Hate Crimes and State Accountability

Wednesday, 8 August, 2007 - 11:20

National Women's Day Special On 22 July 2007 at about 5pm the body of a 23-year old young lesbian, Thokozane Qwabe, was found by people herding cattle in a field in Ladysmith. Her clothes were lying

National Women's Day Special

On 22 July 2007 at about 5pm the body of a 23-year old young lesbian, Thokozane Qwabe, was found by people herding cattle in a field in Ladysmith. Her clothes were lying about 70m from where her body was found. She had a number of wounds to her head suggesting she had been stoned to death. A suspect has subsequently been arrested and charged with murder.

In June 2007, Sizakele Sigasa, an outreach coordinator at Positive Women’s Network and LGBT rights activist, and her friend, Salome Massoa, were tortured, raped and brutally murdered. Sizakele was found with her hands tied together by her underwear and her ankles tied with her shoelaces. She had three bullet holes in her head and three in her collarbone. Four suspects have subsequently been arrested.

In April 2007, a 16-year old young black lesbian, Madoe Mafubedu was raped and repeatedly stabbed to death. The police are yet to make an arrest.

In March, May and December 2004 in Johannesburg, two black lesbians and one black transgender woman were raped. In all three cases the rapes were committed so as to ‘cure’ them of their sexual orientation and thereby make them ‘proper African’ heterosexual women. All three complainants have since tested HIV positive.

Once again, as we celebrate Women’s Month we must enquire what this means for vulnerable and marginalised women in this country. Generally, violence against women, in all its forms, continues unabated and State response has fallen short of addressing this scourge. Women are not a homogenous group and in the context of violence against women, the elision of difference is problematic. Fundamentally, the violence that many women experience is shaped by other dimensions of their identities such as race, class and sexual orientation which create an additional dimension of disempowerment.  Multiple identity-based discrimination and violence which result in severe vulnerability, exclusion and invisibility must be a critical consideration in post-apartheid South Africa; particularly in considering the duty of the State to protect women from violence and to further respect and promote rights entrenched in our Constitution.

Why are these crimes different?

The above stories and many reported and unreported others, illustrate how racism, patriarchy and heteronormativity as converging systems of domination inform and underpin certain groups of women’s inability to exercise their fundamental human rights. These acts of murder, torture and rape were all motivated by hatred of, and prejudice against black lesbian and transgender women and, as such, must be classified as Hate Crimes. A hate crime is a crime committed because of the perpetrator’s prejudice. It is a crime in which the perpetrator’s conduct is motivated by hatred, bias or prejudice, based on the actual or perceived race, religion, gender, sexual orientation and gender identity of an individual or group of persons. 

Despite constitutional protection on the basis of inter alia sexual orientation, South African society remains deeply homophobic and patriarchal. The high levels of stigma and homophobia simply mean that the rights in the Bill of Rights are vehemently contested and resisted. Additionally, this homophobia is not limited to ordinary citizens, but extends even to our political representatives who, by virtue of their actions and most often omission, have condoned and sanctioned such prejudice and resultant homophobic violence. Many South Africans are homophobic and this attitude is often coupled with the myth that homosexuality is unAfrican, that it is a betrayal of an essentialist African culture and tradition. Lesbians and transgender women are perceived to be threatening the normative social order by seeking to exercise autonomy over their bodies and sexuality. By defying the heterosexual norm they are seen to be provoking moral condemnation, exclusion and very often violence.  When this happens, as it so often does, it demonstrates the intolerance and prejudice which is still so prevalent in our society. South Africa’s post-conflict environment is about male power systems, struggles and identity formations and the re-assertion of a patriarchal norm. This is accompanied by a reinforcement of heteronormativity which perpetuates violent homophobia and various forms of intolerance related to sexual and gender identities. In the words of Ni Aolain and Turner:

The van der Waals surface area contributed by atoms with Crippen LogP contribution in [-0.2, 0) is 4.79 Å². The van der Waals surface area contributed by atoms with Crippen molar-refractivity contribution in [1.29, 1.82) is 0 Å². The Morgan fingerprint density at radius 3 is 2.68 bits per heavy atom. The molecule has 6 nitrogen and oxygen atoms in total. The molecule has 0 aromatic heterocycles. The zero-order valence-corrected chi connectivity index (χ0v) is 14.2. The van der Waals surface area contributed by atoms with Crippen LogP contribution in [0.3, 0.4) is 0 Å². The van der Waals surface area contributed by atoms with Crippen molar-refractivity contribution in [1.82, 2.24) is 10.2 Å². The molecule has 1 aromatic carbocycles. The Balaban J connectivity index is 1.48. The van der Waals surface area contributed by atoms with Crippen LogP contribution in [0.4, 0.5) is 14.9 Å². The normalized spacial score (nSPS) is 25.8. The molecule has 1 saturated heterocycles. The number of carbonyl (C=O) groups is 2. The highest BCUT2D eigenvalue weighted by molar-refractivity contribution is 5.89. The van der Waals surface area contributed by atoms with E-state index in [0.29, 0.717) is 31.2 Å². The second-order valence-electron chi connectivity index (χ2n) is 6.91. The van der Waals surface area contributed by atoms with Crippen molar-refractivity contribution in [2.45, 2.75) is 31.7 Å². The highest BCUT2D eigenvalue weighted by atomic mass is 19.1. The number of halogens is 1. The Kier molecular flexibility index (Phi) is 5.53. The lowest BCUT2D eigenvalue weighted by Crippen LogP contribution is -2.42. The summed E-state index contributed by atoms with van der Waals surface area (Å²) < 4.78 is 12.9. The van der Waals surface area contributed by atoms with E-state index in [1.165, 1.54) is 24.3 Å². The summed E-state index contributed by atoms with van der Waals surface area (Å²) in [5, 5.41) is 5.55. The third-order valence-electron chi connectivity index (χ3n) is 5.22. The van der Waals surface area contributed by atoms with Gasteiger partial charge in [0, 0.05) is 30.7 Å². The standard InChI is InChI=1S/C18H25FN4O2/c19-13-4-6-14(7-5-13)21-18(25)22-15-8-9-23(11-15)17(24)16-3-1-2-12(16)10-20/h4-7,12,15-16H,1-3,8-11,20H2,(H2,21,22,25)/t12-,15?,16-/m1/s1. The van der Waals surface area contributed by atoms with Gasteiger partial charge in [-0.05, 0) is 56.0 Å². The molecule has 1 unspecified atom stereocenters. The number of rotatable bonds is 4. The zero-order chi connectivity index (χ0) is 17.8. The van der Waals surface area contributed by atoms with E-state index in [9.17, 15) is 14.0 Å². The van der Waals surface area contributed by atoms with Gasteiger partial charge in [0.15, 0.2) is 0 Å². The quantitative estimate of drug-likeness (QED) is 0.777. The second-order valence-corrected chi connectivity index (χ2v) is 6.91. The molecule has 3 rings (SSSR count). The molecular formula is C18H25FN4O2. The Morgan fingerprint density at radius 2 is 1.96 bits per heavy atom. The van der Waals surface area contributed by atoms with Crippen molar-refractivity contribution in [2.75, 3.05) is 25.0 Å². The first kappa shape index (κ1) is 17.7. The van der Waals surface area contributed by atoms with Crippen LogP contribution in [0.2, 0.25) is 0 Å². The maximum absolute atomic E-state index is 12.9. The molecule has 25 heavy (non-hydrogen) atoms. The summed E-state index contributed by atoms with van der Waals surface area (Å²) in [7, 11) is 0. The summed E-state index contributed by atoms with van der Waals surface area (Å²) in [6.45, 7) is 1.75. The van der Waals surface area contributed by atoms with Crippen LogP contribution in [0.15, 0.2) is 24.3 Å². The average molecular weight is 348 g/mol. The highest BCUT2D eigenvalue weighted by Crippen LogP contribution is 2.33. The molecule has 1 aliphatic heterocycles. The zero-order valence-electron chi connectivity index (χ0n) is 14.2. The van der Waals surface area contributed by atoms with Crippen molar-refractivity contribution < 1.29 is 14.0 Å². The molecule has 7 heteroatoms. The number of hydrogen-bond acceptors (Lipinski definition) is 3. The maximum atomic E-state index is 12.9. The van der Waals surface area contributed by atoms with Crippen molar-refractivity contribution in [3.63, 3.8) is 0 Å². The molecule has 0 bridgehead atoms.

…..while the legal and political language of transitional justice may seem revolutionary, underneath it may be hiding a strong strain of conservative and traditional thinking as regards the proper place for women in the new order.

These hate crimes are about identity, differentiating between the victim and perpetrator and connecting violence and prejudice with the social faultlines through which identity is created and sustained.  Beyond hatred and prejudice of a specific group, another important quality of hate crimes is that it is a message crime, communicating to the social group of which the victim is a member that they are not wanted or tolerated within society or a specific community. In the case of black lesbians and transgender women, discrimination and violence is very often experienced on the basis of race, gender, sexual orientation, class and HIV status. The scarring and injury to dignity is as a result of poverty, powerlessness and invisibility. Black lesbians and transgender women are targeted for hate crimes which they experience in manifold forms, including ‘curative rape’. ‘Curative rape’ is a term used to describe the sexual violence perpetrated for the purpose of supposedly ‘curing’ a person of their real or perceived sexual orientation and/or gender identity.